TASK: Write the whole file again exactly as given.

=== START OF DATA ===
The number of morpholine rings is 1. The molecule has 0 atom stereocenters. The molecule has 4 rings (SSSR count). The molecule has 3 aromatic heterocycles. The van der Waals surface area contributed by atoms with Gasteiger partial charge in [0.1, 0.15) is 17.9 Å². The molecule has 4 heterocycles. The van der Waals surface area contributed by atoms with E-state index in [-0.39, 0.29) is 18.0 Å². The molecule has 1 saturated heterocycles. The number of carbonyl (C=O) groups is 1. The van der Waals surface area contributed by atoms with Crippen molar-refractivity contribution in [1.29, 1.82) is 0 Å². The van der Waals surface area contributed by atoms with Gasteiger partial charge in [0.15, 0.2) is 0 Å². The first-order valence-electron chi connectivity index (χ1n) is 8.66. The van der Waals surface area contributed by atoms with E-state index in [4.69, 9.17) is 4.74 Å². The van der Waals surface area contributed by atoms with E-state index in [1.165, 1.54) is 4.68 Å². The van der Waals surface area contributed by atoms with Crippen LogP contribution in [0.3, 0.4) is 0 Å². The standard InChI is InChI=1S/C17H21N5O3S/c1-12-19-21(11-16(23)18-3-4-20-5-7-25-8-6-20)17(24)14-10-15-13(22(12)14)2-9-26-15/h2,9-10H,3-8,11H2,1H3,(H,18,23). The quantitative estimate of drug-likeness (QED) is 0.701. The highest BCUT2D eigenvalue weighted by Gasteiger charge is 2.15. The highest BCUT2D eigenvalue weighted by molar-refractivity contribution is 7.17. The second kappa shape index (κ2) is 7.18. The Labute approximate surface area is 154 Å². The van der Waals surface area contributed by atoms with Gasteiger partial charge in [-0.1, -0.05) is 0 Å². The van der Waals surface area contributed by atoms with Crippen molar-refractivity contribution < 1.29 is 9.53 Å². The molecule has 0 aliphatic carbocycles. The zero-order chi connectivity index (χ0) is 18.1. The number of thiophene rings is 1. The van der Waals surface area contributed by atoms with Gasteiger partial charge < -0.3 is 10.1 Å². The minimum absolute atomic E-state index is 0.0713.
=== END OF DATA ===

The number of morpholine rings is 1. The molecule has 0 atom stereocenters. The molecule has 4 rings (SSSR count). The molecule has 3 aromatic heterocycles. The van der Waals surface area contributed by atoms with Gasteiger partial charge in [0.1, 0.15) is 17.9 Å². The molecule has 4 heterocycles. The van der Waals surface area contributed by atoms with E-state index in [-0.39, 0.29) is 18.0 Å². The molecule has 1 saturated heterocycles. The number of carbonyl (C=O) groups is 1. The van der Waals surface area contributed by atoms with Crippen molar-refractivity contribution in [1.29, 1.82) is 0 Å². The van der Waals surface area contributed by atoms with Gasteiger partial charge in [0.15, 0.2) is 0 Å². The first-order valence-electron chi connectivity index (χ1n) is 8.66. The van der Waals surface area contributed by atoms with E-state index in [4.69, 9.17) is 4.74 Å². The van der Waals surface area contributed by atoms with E-state index in [1.165, 1.54) is 4.68 Å². The van der Waals surface area contributed by atoms with Crippen LogP contribution in [0.3, 0.4) is 0 Å². The standard InChI is InChI=1S/C17H21N5O3S/c1-12-19-21(11-16(23)18-3-4-20-5-7-25-8-6-20)17(24)14-10-15-13(22(12)14)2-9-26-15/h2,9-10H,3-8,11H2,1H3,(H,18,23). The quantitative estimate of drug-likeness (QED) is 0.701. The highest BCUT2D eigenvalue weighted by Gasteiger charge is 2.15. The highest BCUT2D eigenvalue weighted by molar-refractivity contribution is 7.17. The second kappa shape index (κ2) is 7.18. The Labute approximate surface area is 154 Å². The van der Waals surface area contributed by atoms with Gasteiger partial charge in [-0.1, -0.05) is 0 Å². The van der Waals surface area contributed by atoms with Crippen molar-refractivity contribution < 1.29 is 9.53 Å². The molecule has 0 aliphatic carbocycles. The zero-order chi connectivity index (χ0) is 18.1. The number of thiophene rings is 1. The van der Waals surface area contributed by atoms with Gasteiger partial charge < -0.3 is 10.1 Å². The minimum absolute atomic E-state index is 0.0713.